The Septic Design Process

- Friday, December 09, 2022
Morse Engineering and Construction - The Septic Design Process

Septic systems can be installed on most properties, fitted to new construction, or built into an existing structure’s plumbing system. However, there’s more to septic design than simply identifying the best location for the tank and drainage field. Before the system is installed, here’s what to expect from your design consultation with an experienced engineering firm.

Preliminary Tests & Design Work

Before beginning the septic design process, the property’s soil needs to be examined through a percolation (perc) test. This test determines how quickly water is absorbed into the soil and allows the engineer to recommend the proper septic tank system for the site. They’ll map out the best location, tank size, type, and drain field arrangement for the property.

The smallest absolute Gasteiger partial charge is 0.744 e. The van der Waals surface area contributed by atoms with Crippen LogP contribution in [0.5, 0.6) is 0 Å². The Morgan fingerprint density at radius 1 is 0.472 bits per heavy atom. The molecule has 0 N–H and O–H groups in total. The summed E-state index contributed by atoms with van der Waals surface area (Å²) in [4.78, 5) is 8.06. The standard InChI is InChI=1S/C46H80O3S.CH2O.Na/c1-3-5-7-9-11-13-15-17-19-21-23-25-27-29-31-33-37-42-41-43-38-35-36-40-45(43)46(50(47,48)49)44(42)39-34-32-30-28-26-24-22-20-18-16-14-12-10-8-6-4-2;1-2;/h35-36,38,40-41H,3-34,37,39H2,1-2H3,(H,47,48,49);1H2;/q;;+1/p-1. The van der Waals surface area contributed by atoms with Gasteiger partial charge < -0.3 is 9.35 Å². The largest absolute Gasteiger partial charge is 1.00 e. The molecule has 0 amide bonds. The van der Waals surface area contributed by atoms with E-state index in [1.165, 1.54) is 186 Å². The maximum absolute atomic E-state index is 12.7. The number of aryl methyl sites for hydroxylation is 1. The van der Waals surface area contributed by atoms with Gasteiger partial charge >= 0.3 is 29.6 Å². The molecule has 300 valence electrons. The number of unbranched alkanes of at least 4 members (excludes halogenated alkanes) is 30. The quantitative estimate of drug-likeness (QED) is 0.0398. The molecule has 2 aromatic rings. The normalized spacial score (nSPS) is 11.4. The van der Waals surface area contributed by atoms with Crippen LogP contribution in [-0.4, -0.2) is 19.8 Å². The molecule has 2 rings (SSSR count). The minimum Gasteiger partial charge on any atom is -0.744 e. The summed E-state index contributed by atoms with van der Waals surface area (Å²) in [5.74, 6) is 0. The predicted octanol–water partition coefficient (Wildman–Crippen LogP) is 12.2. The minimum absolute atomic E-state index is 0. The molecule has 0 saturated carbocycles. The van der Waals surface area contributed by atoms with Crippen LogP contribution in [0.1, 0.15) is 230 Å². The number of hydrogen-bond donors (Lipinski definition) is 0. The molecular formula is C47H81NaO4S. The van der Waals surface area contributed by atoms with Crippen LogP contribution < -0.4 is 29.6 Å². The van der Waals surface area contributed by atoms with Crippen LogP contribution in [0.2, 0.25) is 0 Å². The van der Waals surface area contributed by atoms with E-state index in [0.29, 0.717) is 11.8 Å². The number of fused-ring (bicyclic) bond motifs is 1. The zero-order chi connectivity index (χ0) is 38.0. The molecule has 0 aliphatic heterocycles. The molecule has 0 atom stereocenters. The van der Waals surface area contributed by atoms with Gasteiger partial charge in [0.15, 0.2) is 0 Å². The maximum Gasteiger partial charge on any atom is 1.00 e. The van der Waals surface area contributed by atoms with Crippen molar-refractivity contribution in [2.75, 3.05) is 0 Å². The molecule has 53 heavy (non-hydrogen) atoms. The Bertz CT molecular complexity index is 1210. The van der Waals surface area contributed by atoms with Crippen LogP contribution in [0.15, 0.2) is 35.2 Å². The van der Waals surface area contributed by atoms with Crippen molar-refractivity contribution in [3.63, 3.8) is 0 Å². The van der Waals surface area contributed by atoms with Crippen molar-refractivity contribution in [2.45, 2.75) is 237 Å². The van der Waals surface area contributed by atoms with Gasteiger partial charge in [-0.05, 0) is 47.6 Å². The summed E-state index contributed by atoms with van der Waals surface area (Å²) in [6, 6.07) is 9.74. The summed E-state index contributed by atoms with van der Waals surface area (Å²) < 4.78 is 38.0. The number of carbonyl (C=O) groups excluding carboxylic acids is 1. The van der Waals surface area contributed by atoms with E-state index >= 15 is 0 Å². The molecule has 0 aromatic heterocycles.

Once the appropriate design is determined, the consultant will help you file the paperwork with the city or county so construction can begin. Without the proper permits in place, the septic system cannot be installed. Also, moving forward without the right documentation in place could result in hefty fines. Once the engineering firm secures the permits, they’ll help you find the right septic installation company to ensure everything is completed up to current building codes and regulations.

Why Septic Design Is Important

Without undergoing the design process with an experienced engineering firm, there’s a chance that the septic system won’t work properly for the property. This means waste water won’t be treated efficiently and could lead to sewage backup in the home’s plumbing. Whether the site is a new construction project or you’re looking to sell a property with an old tank in place, you’ll need to update it before the property can go on the market. By hiring a professional engineering firm to handle the septic design, you’ll guarantee that the system meets current building codes and can pass any city or county inspections.

For more information, contact Morse Engineering and Construction.

Source: connect2local